This post checked in at a minute before midnight on the 21st—the last drop of the longest day of the year. Now three days have spun by, not really shorter, unless by seconds. But that's the ironic situation of summer—starts full to the brim and then spends the rest of its term leaking time.
Or giving time away, really. Siphoning seconds ("Who wants seconds?"), then minutes, of day to night. Summer is night's friend, and night returns the favor in long dusks and night trees rustling with confidential breezes.
During the day, summer is like the Sugar Daddy we used to buy at Shippan Beach, a candy v.i.p., long and caramel-colored, hell on teeth, but a long laster, and inevitably you get sand on it.
Summer is "There's nothing to do" because there's too much potential but not enough edge. It's the open sea, the perfect wave, the tyrannosaurus rex who really just wants to be friends. It's Jayne Mansfield on an ocean liner or Annette Funicello in a canoe. It's every great idea you've ever had that you've seen melt away like a Sugar Daddy left on the dashboard.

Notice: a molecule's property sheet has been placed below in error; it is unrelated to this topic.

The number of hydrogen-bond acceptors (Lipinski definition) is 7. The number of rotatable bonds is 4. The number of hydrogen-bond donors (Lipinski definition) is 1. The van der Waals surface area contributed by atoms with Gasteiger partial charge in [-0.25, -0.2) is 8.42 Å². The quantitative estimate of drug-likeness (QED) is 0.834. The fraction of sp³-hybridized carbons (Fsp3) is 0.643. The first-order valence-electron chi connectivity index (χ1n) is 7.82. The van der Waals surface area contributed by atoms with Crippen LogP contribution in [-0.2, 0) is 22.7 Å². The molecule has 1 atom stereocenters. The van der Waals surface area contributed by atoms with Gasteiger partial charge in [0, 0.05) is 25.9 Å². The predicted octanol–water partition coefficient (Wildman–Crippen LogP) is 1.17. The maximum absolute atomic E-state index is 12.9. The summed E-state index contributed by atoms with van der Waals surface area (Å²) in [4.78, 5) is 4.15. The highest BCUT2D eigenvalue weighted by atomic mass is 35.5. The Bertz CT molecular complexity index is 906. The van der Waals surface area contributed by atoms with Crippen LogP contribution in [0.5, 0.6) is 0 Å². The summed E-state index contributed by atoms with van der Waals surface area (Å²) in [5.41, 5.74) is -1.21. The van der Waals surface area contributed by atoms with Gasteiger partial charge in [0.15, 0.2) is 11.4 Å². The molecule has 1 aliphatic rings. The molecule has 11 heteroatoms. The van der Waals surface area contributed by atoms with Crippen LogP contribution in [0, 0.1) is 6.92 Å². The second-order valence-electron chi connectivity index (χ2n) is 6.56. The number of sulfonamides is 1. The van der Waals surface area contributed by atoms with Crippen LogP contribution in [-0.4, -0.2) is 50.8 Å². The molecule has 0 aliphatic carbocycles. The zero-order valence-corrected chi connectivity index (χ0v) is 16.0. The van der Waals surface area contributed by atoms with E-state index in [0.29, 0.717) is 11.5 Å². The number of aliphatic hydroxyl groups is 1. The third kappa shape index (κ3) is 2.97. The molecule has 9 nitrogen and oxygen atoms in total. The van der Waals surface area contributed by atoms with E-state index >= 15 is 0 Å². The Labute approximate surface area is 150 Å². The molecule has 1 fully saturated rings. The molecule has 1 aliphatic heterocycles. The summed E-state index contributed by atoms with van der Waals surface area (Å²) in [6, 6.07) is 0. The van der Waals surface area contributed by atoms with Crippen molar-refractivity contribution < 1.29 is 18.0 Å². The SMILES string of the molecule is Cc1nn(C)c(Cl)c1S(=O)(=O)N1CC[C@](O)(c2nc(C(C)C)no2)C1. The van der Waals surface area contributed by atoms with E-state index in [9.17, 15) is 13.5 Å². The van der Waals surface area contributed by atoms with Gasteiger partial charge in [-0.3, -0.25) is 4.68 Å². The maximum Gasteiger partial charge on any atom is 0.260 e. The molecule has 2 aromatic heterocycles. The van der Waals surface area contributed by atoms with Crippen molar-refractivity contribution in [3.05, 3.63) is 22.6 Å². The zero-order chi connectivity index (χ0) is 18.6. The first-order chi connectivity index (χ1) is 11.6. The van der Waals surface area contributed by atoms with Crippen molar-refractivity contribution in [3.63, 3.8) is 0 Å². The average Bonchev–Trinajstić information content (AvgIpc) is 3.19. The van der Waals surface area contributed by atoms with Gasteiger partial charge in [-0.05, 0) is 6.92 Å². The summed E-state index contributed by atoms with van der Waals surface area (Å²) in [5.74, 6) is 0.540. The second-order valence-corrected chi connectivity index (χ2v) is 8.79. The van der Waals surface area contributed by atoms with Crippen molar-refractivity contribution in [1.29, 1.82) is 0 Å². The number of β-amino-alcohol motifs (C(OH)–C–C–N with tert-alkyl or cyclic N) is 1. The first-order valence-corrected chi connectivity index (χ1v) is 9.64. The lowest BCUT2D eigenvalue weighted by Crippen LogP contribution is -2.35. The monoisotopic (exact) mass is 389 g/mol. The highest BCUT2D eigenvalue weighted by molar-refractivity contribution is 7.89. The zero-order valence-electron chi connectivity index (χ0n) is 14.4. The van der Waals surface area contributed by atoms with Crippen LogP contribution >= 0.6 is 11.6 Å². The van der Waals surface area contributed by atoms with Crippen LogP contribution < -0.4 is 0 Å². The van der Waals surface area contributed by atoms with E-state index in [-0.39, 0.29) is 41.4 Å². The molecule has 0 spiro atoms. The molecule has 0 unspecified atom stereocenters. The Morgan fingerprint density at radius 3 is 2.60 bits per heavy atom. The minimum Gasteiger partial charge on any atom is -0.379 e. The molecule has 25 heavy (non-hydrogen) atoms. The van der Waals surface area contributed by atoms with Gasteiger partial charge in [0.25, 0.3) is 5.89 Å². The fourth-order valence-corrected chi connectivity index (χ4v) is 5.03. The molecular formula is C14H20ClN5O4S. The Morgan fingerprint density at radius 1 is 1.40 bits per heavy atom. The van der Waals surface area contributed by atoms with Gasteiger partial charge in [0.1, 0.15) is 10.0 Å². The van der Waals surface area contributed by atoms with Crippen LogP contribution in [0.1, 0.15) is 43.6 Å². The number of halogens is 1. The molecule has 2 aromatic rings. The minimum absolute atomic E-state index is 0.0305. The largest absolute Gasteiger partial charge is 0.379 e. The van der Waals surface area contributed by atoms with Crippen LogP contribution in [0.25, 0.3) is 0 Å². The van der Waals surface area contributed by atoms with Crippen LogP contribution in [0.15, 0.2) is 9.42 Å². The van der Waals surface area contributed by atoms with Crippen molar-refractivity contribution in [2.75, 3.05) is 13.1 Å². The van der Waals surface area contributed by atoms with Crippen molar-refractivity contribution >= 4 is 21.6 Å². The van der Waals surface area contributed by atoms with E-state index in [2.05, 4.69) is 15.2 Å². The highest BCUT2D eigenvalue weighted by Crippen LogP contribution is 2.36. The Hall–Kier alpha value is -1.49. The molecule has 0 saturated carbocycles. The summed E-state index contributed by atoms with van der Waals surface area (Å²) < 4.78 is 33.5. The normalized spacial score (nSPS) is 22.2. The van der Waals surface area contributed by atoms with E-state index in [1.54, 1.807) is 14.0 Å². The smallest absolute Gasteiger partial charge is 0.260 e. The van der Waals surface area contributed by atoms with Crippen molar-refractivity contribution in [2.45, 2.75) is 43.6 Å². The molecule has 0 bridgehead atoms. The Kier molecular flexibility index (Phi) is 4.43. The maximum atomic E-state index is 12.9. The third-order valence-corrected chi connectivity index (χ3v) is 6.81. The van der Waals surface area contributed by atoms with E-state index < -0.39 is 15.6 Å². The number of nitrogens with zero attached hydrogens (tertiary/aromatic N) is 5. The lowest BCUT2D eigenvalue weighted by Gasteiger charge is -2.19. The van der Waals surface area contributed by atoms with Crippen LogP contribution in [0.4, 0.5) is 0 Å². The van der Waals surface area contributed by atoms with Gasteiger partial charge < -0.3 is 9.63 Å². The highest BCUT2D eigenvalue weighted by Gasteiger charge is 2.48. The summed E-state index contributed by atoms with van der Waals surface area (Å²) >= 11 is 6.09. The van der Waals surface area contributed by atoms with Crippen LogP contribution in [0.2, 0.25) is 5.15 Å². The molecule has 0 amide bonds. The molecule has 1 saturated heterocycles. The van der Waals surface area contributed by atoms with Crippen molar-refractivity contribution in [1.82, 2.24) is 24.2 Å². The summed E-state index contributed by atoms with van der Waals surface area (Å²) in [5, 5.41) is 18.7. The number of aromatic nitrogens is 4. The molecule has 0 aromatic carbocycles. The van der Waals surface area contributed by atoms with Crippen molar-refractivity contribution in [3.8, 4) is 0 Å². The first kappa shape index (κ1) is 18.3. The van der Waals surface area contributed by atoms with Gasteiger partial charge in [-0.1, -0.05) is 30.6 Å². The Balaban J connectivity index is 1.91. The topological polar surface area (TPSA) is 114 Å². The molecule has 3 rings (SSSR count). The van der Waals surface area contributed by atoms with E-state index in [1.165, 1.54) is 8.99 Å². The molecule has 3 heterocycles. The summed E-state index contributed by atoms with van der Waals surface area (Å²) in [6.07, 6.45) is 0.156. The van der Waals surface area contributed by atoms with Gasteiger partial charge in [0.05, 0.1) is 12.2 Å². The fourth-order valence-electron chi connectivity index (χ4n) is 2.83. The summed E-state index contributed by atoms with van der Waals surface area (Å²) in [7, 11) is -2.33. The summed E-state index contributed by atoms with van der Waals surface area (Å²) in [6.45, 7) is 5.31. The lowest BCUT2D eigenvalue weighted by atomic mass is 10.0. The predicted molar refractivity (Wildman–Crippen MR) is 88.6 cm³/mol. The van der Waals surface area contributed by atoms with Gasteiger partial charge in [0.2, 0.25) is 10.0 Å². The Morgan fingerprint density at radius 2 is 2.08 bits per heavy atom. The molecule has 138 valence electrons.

Summer is Tan Turnover Time on radio station KELP in El Paso, Texas, c. 1965: "It's time to turn!" just before "Woolly Bully" comes on at Number 6: "Uno! Dos! One, two, tres, quatro..." and ten teenagers obediently turn so they don't get burned...
And it's having to go to bed at 7:00, c. 1954, when it's still SO light out and the outside sounds sort of melt together as you look at the gauzy white curtain in the room and everything goes milky.
Summer is the ultimate scratch pad, is what it is, or maybe one of those magic slates that you draw on with a stylus that leaves a broken line and then you lift the plastic sheet and the tree and the monkey unstick and disappear into oblivion.
It's the dreamiest. It's the ginchiest.
It's the rackatoon (thunder) and the seventh inning stretch.
It's what joins spring to fall: it's sprawl.